Venture capital investment into Irish SMEs grew by 11% in 2019

Sarah-Jane Larkin, Irish Venture Capital Association
Sarah-Jane Larkin, Irish Venture Capital Association

Annual growth stimulated by record fourth quarter

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9 March 2020 | 0

In 2019, venture capital funding into Irish SMEs grew by 11% year-on-year, from €740 million to €820 million. This figure comes from the Irish Venture Capital Association VenturePulse survey published in association with William Fry.

This growth was stimulated by a record fourth quarter where funding grew 120% to €253 million from €115 million in the same period last year.

“While 2019 was below the peak of €994 million in 2017, a small number of large deals can have a significant impact – overall it is encouraging to see growth over last year,” said Neil McGowan, chairman, Irish Venture Capital Association (IVCA).

Growth extended into seed or early stage companies where funding was up 55% to €76 million in 2019 compared to €49 million in the previous year.

It also found that 87% of funding last year was raised by technology companies. Software companies raised 39% of funds, followed by life sciences at 20%. There were strong contributions from the fintech and cybersecurity sectors, it said.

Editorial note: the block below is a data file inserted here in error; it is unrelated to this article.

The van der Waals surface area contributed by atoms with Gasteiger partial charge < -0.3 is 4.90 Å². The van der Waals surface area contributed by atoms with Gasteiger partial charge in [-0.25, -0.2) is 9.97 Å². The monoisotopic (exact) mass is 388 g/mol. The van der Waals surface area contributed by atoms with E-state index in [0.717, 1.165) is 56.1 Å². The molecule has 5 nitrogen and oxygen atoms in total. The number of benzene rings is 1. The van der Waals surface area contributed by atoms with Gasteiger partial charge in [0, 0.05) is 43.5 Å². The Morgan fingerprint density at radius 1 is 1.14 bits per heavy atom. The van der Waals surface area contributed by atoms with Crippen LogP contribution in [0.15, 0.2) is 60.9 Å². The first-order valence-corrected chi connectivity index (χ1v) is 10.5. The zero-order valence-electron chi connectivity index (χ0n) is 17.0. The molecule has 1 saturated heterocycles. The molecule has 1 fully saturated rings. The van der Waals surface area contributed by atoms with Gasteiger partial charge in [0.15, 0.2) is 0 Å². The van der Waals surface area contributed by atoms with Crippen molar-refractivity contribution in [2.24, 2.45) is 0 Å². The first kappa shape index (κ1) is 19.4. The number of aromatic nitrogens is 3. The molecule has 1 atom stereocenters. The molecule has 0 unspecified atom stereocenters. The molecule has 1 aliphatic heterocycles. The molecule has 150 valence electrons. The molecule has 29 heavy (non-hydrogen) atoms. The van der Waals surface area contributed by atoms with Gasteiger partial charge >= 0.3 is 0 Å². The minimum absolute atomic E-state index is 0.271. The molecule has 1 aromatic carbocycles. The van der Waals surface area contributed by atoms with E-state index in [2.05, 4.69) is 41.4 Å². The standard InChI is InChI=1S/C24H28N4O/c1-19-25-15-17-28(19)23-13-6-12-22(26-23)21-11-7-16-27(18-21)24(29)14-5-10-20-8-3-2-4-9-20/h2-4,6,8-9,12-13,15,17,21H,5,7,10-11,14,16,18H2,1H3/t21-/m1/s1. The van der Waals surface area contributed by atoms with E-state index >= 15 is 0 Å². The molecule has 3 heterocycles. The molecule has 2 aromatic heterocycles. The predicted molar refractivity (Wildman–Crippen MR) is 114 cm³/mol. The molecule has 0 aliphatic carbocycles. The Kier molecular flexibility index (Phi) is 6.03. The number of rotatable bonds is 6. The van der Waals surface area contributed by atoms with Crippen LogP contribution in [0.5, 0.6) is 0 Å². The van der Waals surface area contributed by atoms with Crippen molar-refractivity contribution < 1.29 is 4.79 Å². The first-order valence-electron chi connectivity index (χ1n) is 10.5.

“The impact of Enterprise Ireland’s new €175 million Seed & Venture Capital Scheme (2019-2024) is starting to be felt in the Irish marketplace which is to be welcomed,” McGowan added.

Sarah-Jane Larkin, director general, IVCA said that there had been growth across all deal sizes during the year and an increased prevalence of private equity but notably, there was a 175% rise in the value of deals between €5-10 million. 

Funding in the €5-10 million category grew to €102 million in 2019 from €37 million the previous year. The number of companies availing of this funding grew from five in 2018 to 16 in 2019.

“This is important as these amounts are typically raised by scaling companies who are at a critical stage in terms of expansion in employment and revenues,” said Larkin. “At a time when a programme for Government is being considered, it is important that policy makers recognise the need to help create the right environment for local entrepreneurs to build a knowledge based indigenous Irish economy.”

A DCU report found that employment in venture capital and private equity backed firms increased by an average of 27% per annum over a three-year period from 2016. Larkin compared this figure to an overall increase in employment in the economy of 3.3% per annum over the same time frame.

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